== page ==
This Dawn FC (framing camera) image shows the undulating terrain of Vesta's southern hemisphere, which consists of ridges and depressions. This undulating terrain is only located in Vesta's southern hemisphere, in and around the Rheasilvia impact basin. Many of these linear, curving ridges and depressions are clear in the left side of the image. A single ridge can continue for many tens of kilometers and the spacing between ridges is generally less than 10 kilometers (6 miles). There are some craters superposed onto these ridges and depressions. Also, many linear, curving grooves cut across the undulating terrain. These grooves are orientated in various directions throughout the image.
This image is located in Vesta's Pinaria quadrangle and the center of the image is 36.4 degrees south latitude, 46.7 degrees east longitude. NASA's Dawn spacecraft obtained this image with its framing camera on Oct. 26, 2011. This image was taken through the camera's clear filter. The distance to the surface of Vesta is 700 kilometers (435 miles) and the image has a resolution of about 70 meters (230 feet) per pixel. This image was acquired during the HAMO (high-altitude mapping orbit) phase of the mission.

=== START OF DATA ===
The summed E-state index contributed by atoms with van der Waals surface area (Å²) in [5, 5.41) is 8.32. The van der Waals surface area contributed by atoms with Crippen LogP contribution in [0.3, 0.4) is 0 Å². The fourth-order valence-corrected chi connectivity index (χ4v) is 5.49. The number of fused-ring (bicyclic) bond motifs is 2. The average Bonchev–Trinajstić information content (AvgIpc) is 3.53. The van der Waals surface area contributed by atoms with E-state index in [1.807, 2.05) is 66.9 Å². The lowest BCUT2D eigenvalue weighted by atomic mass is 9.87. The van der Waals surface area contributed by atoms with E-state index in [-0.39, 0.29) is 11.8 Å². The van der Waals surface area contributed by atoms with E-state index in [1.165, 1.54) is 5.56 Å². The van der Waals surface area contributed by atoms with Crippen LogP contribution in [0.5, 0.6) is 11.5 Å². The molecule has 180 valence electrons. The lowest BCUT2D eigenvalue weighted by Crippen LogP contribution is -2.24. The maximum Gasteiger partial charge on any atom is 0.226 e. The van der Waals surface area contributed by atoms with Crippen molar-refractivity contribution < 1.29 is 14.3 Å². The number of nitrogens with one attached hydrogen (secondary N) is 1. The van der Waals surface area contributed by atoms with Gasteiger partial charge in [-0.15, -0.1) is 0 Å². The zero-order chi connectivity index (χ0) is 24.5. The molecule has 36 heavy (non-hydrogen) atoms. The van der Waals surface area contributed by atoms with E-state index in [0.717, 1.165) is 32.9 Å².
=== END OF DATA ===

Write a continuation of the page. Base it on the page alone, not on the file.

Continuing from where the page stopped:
The Dawn mission to Vesta and Ceres is managed by NASA's Jet Propulsion Laboratory, a division of the California Institute of Technology in Pasadena, for NASA's Science Mission Directorate, Washington. UCLA is responsible for overall Dawn mission science. The Dawn framing cameras have been developed and built under the leadership of the Max Planck Institute for Solar System Research, Katlenburg-Lindau, Germany, with significant contributions by DLR German Aerospace Center, Institute of Planetary Research, Berlin, and in coordination with the Institute of Computer and Communication Network Engineering, Braunschweig. The framing camera project is funded by the Max Planck Society, DLR, and NASA/JPL.